I’m sure we have all experienced inflammation at some point in our life. Whether it was from a bad ankle sprain in a high school football game, a sore knee after a day of skiing, the inevitable shin against the box jump, or a toddler head butt to the eye (I might know from experience), we’ve all been there. But the question is, how long should you experience inflammation after injury?
In the context of physical therapy, this blog post will focus on joint inflammation. Inflammation is our body’s response to tissue trauma, and it’s a normal part of the healing process. When tissue injury occurs, numerous substances are released by the injured tissues. This causes the surrounding tissues to swell, which is why your joint looks visibly larger and fluid-filled. The “Acute” phase typically lasts 1-3 days and is characterized by five classic signs: heat, redness, swelling, pain, and loss of function. The inflammatory process activates a response of proteins to restore that tissue back to its normal state. Depending on the severity of injury, this process can last anywhere from 3 days-1 month. Beyond that point, inflammation is said to become chronic and can last several months, which can lead to further tissue damage and functional deficits.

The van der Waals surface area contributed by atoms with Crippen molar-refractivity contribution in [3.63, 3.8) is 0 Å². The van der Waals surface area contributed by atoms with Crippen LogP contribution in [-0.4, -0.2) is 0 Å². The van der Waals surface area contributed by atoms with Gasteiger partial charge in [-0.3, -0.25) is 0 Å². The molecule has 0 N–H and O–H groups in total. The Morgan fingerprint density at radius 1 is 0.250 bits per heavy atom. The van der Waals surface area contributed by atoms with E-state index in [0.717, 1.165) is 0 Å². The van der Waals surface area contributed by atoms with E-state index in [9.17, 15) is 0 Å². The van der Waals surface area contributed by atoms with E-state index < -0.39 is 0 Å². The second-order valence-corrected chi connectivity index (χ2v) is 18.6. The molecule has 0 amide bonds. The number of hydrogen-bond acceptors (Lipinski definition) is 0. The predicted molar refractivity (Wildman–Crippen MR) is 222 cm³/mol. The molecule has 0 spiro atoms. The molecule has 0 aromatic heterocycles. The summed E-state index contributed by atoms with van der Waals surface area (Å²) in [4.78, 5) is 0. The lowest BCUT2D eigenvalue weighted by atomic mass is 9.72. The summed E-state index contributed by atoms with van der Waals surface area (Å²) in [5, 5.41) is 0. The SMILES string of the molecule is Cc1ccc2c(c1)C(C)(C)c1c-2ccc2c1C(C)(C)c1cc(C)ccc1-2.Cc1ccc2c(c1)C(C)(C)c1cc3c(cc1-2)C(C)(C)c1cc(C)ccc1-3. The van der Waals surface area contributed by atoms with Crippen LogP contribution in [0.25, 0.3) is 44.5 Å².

If you know when and how the injury occurred, it’s best to treat initial inflammation with RICE (rest, ice, compression, and elevation). As your pain subsides, you can re-introduce activities and movements that do not aggravate your pain or increase the inflammation. As the inflammation resolves, you should have no difficulty returning to your normal activity level. If the inflammation is not improving or getting worse, you may need to seek medical advice. This could mean you have a more severe musculoskeletal injury like a ligament/muscle/tendon tear, or you are one of those stubborn athletes (like me) who refuse to modify your activity level after injury. But beware, if you do not allow the tissue to heal, inflammation can become chronic and can lead to further tissue damage and inability to do what you love. A physical therapist can help guide you down the path of appropriate return to activity and instruct you in a rehabilitation program to repair the injured tissue.
Final disclaimer: If you cannot relate your inflammation directly to an activity or injury, it’s best to contact a health care professional for further evaluation as inflammation can also be a symptom of a more severe, systemic medical condition.
I am always here to answer questions or point you in the direction of an appropriate health care professional. Here’s to a few less box jump injuries and toddler head butts in the future!
Kristen Valentin, PT, DPT
Cactus Sport and Spine, P.C.
8000 S. Lincoln St. #6